The U.S. Supreme Court today announced it would take up the issue of the constitutionality of the 2010 Patient Protection and Affordable Care Act (PPACA), the federal health care reform legislation, with oral hearings in March and a potential ruling in June, just ahead of nationwide elections in the fall.

Two constitutional issues loom large: One is the individual mandate that all persons must buy health insurance if it is not provided for them otherwise; the other is the tax penalty PPACA imposes on those who refuse to purchase insurance.

The core issue is whether the Commerce Clause of the Constitution gives Congress the power to order people to purchase anything, which in this case is health insurance.

By agreeing also to review the tax penalty provision, however, the Supreme Court justices could choose to skirt the entire issue by saying the tax penalty cannot be challenged until someone has actually paid it and sought a refund. This is essentially what the Fourth U.S. Circuit Court of Appeals did, invoking the Anti-Injunction Act, which requires the tax to be paid before it can be challenged legally.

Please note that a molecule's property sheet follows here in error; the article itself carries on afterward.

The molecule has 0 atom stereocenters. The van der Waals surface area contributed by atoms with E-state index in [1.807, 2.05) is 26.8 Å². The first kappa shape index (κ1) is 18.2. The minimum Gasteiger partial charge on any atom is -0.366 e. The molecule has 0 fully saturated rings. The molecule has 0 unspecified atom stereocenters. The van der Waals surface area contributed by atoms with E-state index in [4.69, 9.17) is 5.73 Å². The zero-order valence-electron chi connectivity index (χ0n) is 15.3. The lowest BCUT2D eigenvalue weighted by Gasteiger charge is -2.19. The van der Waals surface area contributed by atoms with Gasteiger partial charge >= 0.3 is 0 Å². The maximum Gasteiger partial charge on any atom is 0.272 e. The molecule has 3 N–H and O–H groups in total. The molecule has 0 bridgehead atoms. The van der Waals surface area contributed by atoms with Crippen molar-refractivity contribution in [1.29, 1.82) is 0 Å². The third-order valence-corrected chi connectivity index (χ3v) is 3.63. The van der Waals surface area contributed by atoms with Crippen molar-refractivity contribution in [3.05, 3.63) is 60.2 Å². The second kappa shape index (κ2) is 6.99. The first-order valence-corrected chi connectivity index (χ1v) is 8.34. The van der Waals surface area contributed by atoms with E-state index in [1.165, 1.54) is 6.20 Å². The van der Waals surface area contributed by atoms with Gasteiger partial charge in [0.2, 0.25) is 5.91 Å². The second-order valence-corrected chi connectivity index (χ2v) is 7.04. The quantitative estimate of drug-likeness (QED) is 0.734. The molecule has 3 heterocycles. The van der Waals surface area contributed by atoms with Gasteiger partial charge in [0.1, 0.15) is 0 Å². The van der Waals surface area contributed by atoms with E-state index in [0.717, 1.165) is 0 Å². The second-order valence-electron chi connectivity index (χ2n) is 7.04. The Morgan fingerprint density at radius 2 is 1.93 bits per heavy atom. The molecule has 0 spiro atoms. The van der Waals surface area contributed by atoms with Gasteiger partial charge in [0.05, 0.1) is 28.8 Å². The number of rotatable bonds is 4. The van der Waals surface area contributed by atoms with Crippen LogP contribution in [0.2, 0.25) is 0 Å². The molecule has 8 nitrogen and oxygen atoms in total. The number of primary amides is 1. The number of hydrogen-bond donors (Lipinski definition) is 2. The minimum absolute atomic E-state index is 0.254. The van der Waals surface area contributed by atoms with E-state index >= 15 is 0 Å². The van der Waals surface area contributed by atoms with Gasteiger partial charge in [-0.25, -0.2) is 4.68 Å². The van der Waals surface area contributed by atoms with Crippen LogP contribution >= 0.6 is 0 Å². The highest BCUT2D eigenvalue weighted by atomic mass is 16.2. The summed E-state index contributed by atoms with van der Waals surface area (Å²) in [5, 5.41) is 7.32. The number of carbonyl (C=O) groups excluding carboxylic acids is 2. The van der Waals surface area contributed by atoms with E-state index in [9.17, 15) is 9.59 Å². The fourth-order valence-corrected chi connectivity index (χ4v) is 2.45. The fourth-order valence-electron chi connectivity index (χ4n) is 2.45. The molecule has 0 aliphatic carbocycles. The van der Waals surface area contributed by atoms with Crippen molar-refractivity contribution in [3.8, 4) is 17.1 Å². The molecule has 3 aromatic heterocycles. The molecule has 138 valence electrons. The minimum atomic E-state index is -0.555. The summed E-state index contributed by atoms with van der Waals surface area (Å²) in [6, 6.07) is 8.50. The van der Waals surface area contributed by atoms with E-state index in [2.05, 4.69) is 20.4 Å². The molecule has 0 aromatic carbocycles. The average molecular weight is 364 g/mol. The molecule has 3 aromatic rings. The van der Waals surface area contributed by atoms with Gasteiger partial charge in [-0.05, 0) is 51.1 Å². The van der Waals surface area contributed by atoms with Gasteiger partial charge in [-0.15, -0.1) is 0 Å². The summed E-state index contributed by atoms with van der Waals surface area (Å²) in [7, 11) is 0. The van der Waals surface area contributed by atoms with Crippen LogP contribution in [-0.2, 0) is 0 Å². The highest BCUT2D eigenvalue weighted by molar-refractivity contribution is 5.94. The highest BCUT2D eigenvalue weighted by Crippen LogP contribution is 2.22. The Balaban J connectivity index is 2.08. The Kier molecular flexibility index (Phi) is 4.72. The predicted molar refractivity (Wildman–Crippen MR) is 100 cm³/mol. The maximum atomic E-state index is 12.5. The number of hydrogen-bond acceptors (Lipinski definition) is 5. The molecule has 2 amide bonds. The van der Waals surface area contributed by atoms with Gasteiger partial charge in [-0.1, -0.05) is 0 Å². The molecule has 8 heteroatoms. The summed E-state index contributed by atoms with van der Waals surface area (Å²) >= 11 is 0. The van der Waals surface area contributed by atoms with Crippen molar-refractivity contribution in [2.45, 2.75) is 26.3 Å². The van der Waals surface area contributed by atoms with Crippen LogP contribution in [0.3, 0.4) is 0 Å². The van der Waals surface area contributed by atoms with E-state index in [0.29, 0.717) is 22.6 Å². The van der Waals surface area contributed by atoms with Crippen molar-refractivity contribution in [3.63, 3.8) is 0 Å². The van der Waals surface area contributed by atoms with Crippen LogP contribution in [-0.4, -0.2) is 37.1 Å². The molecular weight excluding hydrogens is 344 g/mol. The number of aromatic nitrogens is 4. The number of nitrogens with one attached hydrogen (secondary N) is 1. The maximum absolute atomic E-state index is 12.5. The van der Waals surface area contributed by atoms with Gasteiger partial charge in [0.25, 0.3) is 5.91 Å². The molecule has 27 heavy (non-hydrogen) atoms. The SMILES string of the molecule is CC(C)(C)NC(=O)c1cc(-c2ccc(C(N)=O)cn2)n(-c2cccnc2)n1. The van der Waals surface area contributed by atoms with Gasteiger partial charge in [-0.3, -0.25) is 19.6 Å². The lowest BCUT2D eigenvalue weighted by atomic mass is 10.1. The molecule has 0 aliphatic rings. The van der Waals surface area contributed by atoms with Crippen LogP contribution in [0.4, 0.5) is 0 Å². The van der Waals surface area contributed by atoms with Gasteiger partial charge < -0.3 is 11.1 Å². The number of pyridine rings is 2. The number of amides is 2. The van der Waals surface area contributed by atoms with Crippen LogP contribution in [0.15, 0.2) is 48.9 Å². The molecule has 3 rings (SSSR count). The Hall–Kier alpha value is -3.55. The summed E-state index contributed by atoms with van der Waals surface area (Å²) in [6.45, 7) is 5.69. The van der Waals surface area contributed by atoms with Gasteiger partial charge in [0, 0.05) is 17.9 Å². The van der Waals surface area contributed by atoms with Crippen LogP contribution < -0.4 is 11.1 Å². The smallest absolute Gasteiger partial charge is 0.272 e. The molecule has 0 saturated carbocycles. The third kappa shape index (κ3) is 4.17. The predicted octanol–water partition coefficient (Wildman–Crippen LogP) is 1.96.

If the Supreme Court chooses the Fourth Circuit's avoidance route, PPACA would take full effect in January 2014 but no one would have to pay the tax until the next year, so judgment day could be way, way off–or even non-existent.

Employers, keep your workforces cognizant of their rights and obligations under the ACA by procuring and prominently displaying Personnel Concepts' Health Care Reform Employee Information Poster.